The 2018 KLH Scholarship has been awarded to Abeni Steegstra. Below is her submission essay published with permission:
Human rights seized my attention from the time I realized that being a Canadian affords privileges that many people in other parts of the world do not enjoy. As a result, I enrolled in the Bachelor of Arts in Global Development Studies. This multidisciplinary program addressed displaced persons, refugees, conflict resolution and peace building through the lenses of political science, sociology, economics, social work, and human geography. These four years made me aware of the inextricable linkages between Canada and the Global South, especially with forced displacement increasing severely worldwide.
As President of the Global Development Club in 2015 and 2016, a dedicated team of members and I spread awareness about the multiple root causes of forced migration. We spent countless hours organizing advocacy campaigns, fundraisers, and debates on factors that destabilize regions, such as conflict and economic disparity. I also had the opportunity to share our research into international development by delivering guest lectures to classes and panel discussions at conferences. This local experience has proven invaluable to develop my skills as a researcher and advocate, and was enhanced further through international volunteer work.
I lived in Oaxaca, Mexico for one semester while volunteering in an intensive internship with a non-profit organization. Oaxaca is a fascinating place to study migration, especially by economic displacement, because of its interlinked economic history with Canada and the United States. Many Oaxacan workers migrate to the US and Canada and the depopulation devastates local communities, as they lose able-bodied people who no longer contribute to governance, community projects and culture. The economic instability has resulted in years of protests, which at times results in violent repression.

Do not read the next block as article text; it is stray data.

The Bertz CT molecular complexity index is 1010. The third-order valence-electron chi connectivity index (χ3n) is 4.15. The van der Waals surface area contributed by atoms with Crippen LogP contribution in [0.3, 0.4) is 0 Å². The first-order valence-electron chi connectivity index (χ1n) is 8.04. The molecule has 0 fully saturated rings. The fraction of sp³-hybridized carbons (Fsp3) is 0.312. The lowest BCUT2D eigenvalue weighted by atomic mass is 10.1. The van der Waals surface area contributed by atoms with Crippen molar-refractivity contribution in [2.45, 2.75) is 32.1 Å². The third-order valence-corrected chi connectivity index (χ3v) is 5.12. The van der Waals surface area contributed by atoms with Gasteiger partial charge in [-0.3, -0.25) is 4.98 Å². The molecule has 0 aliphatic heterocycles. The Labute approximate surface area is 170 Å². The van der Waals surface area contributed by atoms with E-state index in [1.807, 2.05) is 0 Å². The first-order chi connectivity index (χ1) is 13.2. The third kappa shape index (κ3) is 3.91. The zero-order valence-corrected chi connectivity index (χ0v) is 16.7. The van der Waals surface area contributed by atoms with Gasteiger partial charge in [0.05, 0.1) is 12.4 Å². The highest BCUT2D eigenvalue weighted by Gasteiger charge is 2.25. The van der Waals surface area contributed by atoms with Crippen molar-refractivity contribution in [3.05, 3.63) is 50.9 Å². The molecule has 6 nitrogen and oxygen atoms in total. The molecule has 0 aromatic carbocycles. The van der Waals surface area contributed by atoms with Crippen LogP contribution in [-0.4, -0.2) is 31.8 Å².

My internship focused on delivering education to indigenous youth that built capacity for local leadership and pride in the students’ indigenous heritage. While witnessing unrest in the area, I learned more from our students and local protestors than I could have anticipated. They taught me the humility to listen to those who have been historically marginalized. My passion and interest for the region has grown, and I would like ot build on my work there in the future.
In my own community, I currently have the unique opportunity of participating in refugee resettlement, joining a Resettlement Committee in December 2017 to sponsor a refugee family from the Democratic Republic of the Congo. The Congo shares economic instability with Oaxaca as one underlying reason for mass displacement, however in the Congo it is caused and reinforced by years of civil wars and ethnic clashes. In 2003, at the peak point in conflict, there were three million internally displaced people (UNOCHA, 2003) and 400,000 refugees from the Congo in surrounding countries (UNHCR,2003). It is from this context that we are sponsoring a family to live in Canada. As a committee we are responsible for every aspect of welcoming and integrating them into Canadian society. My duties are to connect the family to medical care, employment, language classes, and other community services. Through our growing relationship I am learning more every day about what it means to be forced from one’s home, country, and continent.
A mentor in Mexico told me that the more we learn, the more we discover how little we actually know. In each of these practical experiences I have only begun to touch on deeply complex topics in human rights. When I graduated with a BA in Global Development Studies, I was honoured to receive the Dean’s Medal of Excellence for academic achievement and promise in my field. However, I realized I would need to pursue further education in order to produce real, systemic change in situations where human rights are being violated. Legal studies drew me because a country’s laws and policies greatly impact the lives of its citizens, and can be crucial in preventing displacement situations before they being. A legal education provides the evident opportunity to become a lawyer, but it also opens a variety of additional prospects. Knowledge in international law can lead to a position in advocacy, to bring awareness of rights abuses to the public, or to a position in policy analysis, to examine how policies impact people’s well-being. With this in mind, I decided to continue my education with a Juris Doctor program, specializing in international human rights law, commencing in September 2018.
Thank you for considering my experiences and education for which I am deeply grateful.